Pinterest – a foray into the Unknown Part 1.

I know I have a Pinterest account, I get emails from time to time, telling me which of my friends has joined Pinterest and and is ‘following’ me. I even get Pinterest Weekly – gotta be more fun that Woman’s Weekly – or has it?

I am going to make a promise to Pin something to my Pinterest wall (if that’s what it’s called) every day for a month, learn a bit about it, and share it on here, thereby saving you the bother of having to do so.

Unless of course you already do – in which case, let me in on the secret?

I attended an Manchester Cake Club event last Autumn, which was about Social Media and touched on Pinterest, and we learnt that, if you search for “Cake” for example, there are rather a lot of varying standards of pictures of cake – and that, dear reader, is all I know about Pinterest. Oh, and I am thinking Cath Kidston, and her kind, hangout there, but maybe that’s just unkind.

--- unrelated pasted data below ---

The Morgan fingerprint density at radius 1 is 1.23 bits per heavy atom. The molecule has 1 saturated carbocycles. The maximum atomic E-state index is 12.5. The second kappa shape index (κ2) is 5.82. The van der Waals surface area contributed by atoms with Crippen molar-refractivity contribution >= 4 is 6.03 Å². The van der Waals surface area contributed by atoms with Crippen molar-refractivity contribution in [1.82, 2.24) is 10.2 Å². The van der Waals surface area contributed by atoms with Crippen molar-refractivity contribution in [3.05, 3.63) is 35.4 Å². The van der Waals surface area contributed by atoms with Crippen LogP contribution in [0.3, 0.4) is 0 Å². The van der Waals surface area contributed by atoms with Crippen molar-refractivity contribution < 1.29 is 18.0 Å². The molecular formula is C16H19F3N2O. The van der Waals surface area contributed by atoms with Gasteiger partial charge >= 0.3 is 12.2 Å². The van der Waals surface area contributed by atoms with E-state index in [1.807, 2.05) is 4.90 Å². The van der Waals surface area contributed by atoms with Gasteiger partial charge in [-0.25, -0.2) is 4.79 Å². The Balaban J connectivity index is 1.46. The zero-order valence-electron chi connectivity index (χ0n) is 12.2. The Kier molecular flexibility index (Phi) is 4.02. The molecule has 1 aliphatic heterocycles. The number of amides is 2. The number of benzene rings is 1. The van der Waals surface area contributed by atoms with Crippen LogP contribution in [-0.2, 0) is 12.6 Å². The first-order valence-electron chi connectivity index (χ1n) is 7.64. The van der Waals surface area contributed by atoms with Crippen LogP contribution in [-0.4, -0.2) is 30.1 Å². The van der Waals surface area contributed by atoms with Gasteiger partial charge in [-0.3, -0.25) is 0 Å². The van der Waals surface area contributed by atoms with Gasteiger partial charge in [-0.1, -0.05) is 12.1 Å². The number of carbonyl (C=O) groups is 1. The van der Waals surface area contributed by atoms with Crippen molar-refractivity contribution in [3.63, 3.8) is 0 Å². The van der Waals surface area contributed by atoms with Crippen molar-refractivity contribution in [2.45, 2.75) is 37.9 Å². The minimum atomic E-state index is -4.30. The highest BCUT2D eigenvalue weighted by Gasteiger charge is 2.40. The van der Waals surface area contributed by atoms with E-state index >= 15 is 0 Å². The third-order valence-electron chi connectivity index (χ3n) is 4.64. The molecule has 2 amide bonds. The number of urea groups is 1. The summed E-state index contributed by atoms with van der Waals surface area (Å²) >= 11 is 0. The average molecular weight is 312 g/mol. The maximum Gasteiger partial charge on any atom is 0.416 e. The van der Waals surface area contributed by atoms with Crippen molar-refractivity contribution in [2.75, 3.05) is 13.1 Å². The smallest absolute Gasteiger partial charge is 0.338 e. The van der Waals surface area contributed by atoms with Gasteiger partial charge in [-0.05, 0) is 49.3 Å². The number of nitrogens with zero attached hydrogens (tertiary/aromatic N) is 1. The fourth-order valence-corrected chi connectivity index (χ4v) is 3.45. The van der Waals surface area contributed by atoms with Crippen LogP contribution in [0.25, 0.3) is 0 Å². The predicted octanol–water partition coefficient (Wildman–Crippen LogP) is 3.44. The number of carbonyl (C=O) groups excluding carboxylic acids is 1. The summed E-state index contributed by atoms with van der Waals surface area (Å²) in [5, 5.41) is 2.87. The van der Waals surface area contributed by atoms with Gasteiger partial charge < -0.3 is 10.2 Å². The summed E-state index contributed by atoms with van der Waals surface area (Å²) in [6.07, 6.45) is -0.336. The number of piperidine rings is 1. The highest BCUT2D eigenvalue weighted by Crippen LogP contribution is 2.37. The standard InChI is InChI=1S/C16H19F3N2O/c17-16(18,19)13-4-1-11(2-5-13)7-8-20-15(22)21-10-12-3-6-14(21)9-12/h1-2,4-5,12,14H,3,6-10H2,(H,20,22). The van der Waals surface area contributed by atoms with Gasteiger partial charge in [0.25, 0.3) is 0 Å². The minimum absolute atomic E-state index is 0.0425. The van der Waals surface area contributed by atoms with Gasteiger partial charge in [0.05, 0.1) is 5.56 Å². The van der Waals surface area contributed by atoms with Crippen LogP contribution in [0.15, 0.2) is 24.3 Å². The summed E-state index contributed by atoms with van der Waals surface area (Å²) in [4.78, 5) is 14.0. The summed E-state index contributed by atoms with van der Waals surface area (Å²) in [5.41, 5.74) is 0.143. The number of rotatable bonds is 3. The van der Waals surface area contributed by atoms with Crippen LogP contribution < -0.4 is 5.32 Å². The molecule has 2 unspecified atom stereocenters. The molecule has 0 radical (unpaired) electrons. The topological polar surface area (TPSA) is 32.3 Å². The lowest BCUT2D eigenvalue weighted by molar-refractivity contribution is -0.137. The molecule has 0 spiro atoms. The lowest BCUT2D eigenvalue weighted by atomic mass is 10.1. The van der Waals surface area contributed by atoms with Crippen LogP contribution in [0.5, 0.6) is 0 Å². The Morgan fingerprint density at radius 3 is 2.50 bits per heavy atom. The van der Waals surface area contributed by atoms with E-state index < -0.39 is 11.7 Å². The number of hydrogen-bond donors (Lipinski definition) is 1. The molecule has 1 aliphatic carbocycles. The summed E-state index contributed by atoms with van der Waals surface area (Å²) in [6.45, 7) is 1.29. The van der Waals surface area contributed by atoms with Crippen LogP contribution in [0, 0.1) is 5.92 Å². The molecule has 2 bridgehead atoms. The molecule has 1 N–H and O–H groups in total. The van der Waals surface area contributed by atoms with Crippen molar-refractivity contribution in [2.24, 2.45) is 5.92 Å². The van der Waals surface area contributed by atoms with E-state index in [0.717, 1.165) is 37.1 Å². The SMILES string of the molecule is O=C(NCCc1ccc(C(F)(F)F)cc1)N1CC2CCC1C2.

Fairtrade fun with fruit aka – my Banana Loaf

banana loaf

You know how you mean to eat more fruit, especially now it’s the New Year, and you are going to make 2013 the year you eat properly?

You know how you now buy rather a lot of lovely, healthy, one-of-your-5-a-day apples, and pears, and ‘nanas and stuff?

Well, you know how bananas do that brown spotty skin thing and then no-one fancies them anymore? That!!

This is the solution to your problem, what to do

with that brown banana and its sad blotchy chums.

My delicious, healthy Banana Loaf.